DEATH OF THE PANOPTICON 
A proposal to reorganize the Berlin Wall Memorial site.
Fourth year travel abroad studio, University of Cincinnati. Instructor: Henry Hildebrandt.
"Neighbors, friends, and relatives were separated from one another. The house across the street was suddenly part of another political system."
1961 - 1989
The Death Strip divided a city into East and West.
The current Berlin Wall Memorial site is littered with artifacts as a factual preservation of history but does little to evoke an emotional response. An insertion, a circle, bounded between two walls, attempts to capture the tension the wall created.
The effect of registering the presence of others without direct contact is achieved by using a one-way mirror.
Is There Anyone There?
After the wall was erected, its presence disappeared into the Everyday of the life going on around it. This feeling of “sameness” lasted until demolition in 1989 and only then was the impact the wall had on life in its city fully realized. In a sequence marked by a beginning, middle, and end, the magnitude of this psychological scar is realized without knowing it.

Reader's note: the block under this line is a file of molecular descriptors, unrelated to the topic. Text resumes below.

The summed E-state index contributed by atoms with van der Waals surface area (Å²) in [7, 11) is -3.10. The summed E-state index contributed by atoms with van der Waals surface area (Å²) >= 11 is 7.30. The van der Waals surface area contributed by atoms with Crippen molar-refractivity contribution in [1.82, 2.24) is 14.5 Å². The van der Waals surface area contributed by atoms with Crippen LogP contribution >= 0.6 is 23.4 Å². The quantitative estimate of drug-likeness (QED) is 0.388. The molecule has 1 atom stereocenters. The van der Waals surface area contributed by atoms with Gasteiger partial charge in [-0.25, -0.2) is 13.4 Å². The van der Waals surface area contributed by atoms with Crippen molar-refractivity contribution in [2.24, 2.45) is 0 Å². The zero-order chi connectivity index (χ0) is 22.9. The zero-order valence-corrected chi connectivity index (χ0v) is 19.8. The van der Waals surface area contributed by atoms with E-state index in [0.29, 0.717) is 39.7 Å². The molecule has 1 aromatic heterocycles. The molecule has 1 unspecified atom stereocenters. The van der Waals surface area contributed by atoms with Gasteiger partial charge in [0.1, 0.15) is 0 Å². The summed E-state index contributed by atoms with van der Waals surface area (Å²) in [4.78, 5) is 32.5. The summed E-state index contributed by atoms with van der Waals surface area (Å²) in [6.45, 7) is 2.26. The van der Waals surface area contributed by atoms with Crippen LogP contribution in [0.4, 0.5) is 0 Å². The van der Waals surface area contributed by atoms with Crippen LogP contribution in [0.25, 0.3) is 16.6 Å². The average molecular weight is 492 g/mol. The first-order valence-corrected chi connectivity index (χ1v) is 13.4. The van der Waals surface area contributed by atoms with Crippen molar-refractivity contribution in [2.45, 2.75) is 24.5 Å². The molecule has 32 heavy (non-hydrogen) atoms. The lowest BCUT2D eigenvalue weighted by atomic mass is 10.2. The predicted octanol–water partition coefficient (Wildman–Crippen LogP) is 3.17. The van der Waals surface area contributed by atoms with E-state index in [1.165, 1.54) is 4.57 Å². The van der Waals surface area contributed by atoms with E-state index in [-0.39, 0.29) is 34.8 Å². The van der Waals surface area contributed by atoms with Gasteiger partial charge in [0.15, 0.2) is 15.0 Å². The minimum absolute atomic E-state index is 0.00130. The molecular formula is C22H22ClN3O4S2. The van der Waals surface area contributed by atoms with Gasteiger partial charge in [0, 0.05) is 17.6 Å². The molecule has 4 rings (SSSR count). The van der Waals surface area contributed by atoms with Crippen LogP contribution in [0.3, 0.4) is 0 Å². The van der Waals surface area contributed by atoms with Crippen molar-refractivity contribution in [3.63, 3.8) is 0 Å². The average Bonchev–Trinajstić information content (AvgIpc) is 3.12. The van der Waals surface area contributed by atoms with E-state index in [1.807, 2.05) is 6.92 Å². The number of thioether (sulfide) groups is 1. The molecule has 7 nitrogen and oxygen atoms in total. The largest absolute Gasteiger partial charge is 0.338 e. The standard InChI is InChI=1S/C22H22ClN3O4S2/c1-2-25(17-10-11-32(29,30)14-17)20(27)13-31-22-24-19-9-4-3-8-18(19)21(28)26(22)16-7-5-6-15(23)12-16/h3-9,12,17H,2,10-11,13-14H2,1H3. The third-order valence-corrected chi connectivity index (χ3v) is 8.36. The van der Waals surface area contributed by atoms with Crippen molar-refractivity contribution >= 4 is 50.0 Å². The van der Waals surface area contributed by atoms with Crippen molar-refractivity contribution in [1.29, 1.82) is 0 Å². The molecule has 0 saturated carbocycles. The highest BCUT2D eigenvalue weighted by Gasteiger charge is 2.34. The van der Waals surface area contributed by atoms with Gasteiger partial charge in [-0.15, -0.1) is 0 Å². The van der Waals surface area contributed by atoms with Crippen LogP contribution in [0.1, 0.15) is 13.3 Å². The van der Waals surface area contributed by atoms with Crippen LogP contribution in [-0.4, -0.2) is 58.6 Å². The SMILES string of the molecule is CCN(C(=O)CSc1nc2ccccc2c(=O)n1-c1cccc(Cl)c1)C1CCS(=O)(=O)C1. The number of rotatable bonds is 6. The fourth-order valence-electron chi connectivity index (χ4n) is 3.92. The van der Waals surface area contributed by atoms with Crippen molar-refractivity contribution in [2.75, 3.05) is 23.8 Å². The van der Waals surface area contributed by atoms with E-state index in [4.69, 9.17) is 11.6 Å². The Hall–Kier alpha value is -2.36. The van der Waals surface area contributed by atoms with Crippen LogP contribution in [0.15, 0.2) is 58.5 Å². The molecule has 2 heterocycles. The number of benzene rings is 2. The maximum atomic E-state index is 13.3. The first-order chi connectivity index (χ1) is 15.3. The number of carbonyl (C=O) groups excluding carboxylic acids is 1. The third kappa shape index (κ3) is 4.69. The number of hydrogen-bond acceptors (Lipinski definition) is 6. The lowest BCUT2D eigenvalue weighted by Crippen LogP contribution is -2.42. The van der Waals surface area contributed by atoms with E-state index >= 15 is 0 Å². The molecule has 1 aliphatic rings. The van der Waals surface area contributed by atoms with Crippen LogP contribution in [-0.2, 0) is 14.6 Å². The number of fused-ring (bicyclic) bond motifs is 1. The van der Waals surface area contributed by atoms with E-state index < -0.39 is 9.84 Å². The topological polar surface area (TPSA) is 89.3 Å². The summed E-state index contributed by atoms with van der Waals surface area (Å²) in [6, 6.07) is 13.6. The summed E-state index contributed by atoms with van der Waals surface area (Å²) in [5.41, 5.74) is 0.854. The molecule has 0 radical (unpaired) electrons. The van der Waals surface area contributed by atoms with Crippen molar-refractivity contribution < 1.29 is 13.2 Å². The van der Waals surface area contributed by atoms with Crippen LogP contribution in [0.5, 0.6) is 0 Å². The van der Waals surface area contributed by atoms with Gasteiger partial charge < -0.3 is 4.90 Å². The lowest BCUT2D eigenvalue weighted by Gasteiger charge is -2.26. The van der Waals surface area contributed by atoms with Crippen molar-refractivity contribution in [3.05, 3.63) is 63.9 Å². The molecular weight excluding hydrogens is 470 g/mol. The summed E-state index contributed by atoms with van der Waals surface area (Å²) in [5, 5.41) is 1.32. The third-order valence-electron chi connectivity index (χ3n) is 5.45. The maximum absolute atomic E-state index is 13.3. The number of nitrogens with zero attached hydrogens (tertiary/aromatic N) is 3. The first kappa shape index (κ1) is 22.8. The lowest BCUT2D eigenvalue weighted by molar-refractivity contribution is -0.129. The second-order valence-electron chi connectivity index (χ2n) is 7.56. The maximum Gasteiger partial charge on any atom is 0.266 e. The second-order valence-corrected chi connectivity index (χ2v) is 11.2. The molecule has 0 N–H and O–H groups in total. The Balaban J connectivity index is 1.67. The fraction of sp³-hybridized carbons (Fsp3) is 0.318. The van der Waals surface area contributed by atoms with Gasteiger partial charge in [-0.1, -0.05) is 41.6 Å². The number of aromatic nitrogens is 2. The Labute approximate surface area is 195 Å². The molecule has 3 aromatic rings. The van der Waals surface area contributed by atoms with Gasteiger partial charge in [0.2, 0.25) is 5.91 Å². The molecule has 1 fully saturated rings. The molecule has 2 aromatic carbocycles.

Designer’s note: In the early stages of the project, I considered an alternate proposal for an insertion in the second court of the Louvre in Paris, the Cour Carrée. Though the site was less emotionally loaded than Berlin, the idea considers the potential tension between an extruded cylinder and the square pyramid in the Cour Napoléon and seeks to activate the neglected second court.